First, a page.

Dad and kid
A new study has found a direct link between exposure to excess stress and infertility in men.jenny downing/Flickr

It's better to stay cool if you want to become a dad. A new study has found a direct link between exposure to excess stress and infertility in men.

In a study published in the journal Fertility and Sterility, taking too much stress was found causing damages to the sperm and semen quality, upsetting its concentration, appearance and finally affecting its ability to fertilize an egg.

"Men who feel stressed are more likely to have lower concentrations of sperm in their ejaculate, and the sperm they have are more likely to be misshapen or have impaired motility," senior author of the study Dr Pam Factor-Litvak, from the Mailman School of Public Health, in the US said in a news release. "These deficits could be associated with fertility problems."

For the study, researchers selected 193 men, aged between 38 and 49, from the Study of the Environment and Reproduction at the Kaiser Foundation Health Plan in Oakland, California. The men underwent tests that measured their work and life stress, at subjective and objective scale. Later, a team of technicians evaluated quality of the semen samples collected from the men, mainly semen concentration, sperm appearance and motility.

Results showed that life stress left a lasting impact on semen quality. Though researchers couldn't find any strong link between work place stress and infertility, they found lowered testosterone levels associated with taking too much strain involved in the job. However, unemployment had the worst impact on semen quality. Sperm collected from unemployed men were of lower quality than the working men.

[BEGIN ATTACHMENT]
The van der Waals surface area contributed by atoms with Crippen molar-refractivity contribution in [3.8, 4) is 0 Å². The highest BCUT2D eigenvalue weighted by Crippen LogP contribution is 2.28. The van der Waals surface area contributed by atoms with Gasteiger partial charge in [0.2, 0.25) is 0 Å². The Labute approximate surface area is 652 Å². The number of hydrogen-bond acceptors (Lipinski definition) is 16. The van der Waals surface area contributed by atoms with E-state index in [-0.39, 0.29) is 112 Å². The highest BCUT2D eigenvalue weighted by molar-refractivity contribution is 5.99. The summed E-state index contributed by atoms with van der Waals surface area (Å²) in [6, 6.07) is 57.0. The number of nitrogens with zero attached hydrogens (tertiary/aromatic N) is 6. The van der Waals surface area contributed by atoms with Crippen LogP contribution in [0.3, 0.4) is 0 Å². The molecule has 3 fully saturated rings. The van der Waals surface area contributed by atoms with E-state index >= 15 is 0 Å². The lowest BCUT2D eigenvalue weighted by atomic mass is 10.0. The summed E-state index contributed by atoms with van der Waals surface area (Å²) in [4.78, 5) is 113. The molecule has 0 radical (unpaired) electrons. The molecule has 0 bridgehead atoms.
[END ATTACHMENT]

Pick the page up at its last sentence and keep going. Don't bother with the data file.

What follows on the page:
Though the researchers couldn't underline the exact factor that led to this occurrence, they put forward two possibilities. The first one is that exposure to stress prompts the release of steroid hormones known as glucocorticoids, that in turn affects testosterone levels and sperm production. The second one is oxidative stress, that has long been known to affect semen quality and fertility.

"Stress has long been identified as having an influence on health. Our research suggests that men's reproductive health may also be affected by their social environment," first author of the study, Dr Teresa Janevic said.

Infertility is a term used to explain the inability of a couple to conceive even after nearly two years of constant efforts. In 90 percent of the cases, low sperm count and poor sperm quality play major roles, according to experts. Apart from stress, infertility in men has been linked to many other factors including smoking, drinking alcohol, use of drugs, vitamin C and Zinc deficiency, use of tight underwear, sexually transmitted diseases, too much exercise and use of anabolic steroids.

Latest report shows that infertility is highly prevalent among Indian couple. The "Helping Families" survey, conducted by a pharmaceutical company in nine major Indian cities, found that infertility rates among Indian couple have shot up recently.